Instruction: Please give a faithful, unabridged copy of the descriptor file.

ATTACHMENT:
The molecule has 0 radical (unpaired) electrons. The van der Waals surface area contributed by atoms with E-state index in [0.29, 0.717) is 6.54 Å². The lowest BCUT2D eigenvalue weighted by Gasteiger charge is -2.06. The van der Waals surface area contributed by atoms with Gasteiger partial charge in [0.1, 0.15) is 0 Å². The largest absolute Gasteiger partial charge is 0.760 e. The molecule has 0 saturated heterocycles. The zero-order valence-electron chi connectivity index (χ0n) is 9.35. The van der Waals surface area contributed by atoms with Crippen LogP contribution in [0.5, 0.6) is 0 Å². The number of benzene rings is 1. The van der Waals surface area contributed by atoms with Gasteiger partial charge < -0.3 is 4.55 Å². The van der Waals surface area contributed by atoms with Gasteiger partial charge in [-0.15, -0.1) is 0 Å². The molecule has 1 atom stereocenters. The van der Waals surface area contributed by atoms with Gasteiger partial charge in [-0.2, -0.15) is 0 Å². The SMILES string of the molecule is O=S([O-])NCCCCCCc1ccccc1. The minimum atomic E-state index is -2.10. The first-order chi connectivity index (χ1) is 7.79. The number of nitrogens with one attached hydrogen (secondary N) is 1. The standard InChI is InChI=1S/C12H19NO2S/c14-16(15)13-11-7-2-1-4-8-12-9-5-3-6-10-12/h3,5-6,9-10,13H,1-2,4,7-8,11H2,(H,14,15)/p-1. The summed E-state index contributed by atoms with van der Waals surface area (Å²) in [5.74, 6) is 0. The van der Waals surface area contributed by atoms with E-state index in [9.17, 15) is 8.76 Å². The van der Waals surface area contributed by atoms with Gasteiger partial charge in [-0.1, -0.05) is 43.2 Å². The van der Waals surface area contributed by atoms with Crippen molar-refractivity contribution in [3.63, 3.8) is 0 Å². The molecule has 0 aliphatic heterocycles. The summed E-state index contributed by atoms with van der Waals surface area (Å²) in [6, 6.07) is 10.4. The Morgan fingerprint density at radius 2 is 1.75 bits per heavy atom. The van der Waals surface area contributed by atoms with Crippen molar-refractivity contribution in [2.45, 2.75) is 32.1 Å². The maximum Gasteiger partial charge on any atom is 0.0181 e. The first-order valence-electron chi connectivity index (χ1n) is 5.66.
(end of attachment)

The molecule has 0 radical (unpaired) electrons. The van der Waals surface area contributed by atoms with E-state index in [0.29, 0.717) is 6.54 Å². The lowest BCUT2D eigenvalue weighted by Gasteiger charge is -2.06. The van der Waals surface area contributed by atoms with Gasteiger partial charge in [0.1, 0.15) is 0 Å². The largest absolute Gasteiger partial charge is 0.760 e. The molecule has 0 saturated heterocycles. The zero-order valence-electron chi connectivity index (χ0n) is 9.35. The van der Waals surface area contributed by atoms with Crippen LogP contribution in [0.5, 0.6) is 0 Å². The number of benzene rings is 1. The van der Waals surface area contributed by atoms with Gasteiger partial charge < -0.3 is 4.55 Å². The van der Waals surface area contributed by atoms with Gasteiger partial charge in [-0.15, -0.1) is 0 Å². The molecule has 1 atom stereocenters. The van der Waals surface area contributed by atoms with Gasteiger partial charge in [-0.2, -0.15) is 0 Å². The SMILES string of the molecule is O=S([O-])NCCCCCCc1ccccc1. The minimum atomic E-state index is -2.10. The first-order chi connectivity index (χ1) is 7.79. The number of nitrogens with one attached hydrogen (secondary N) is 1. The standard InChI is InChI=1S/C12H19NO2S/c14-16(15)13-11-7-2-1-4-8-12-9-5-3-6-10-12/h3,5-6,9-10,13H,1-2,4,7-8,11H2,(H,14,15)/p-1. The summed E-state index contributed by atoms with van der Waals surface area (Å²) in [5.74, 6) is 0. The van der Waals surface area contributed by atoms with E-state index in [9.17, 15) is 8.76 Å². The van der Waals surface area contributed by atoms with Gasteiger partial charge in [-0.1, -0.05) is 43.2 Å². The van der Waals surface area contributed by atoms with Crippen molar-refractivity contribution in [3.63, 3.8) is 0 Å². The molecule has 0 aliphatic heterocycles. The summed E-state index contributed by atoms with van der Waals surface area (Å²) in [6, 6.07) is 10.4. The Morgan fingerprint density at radius 2 is 1.75 bits per heavy atom. The van der Waals surface area contributed by atoms with Crippen molar-refractivity contribution in [2.45, 2.75) is 32.1 Å². The maximum Gasteiger partial charge on any atom is 0.0181 e. The first-order valence-electron chi connectivity index (χ1n) is 5.66.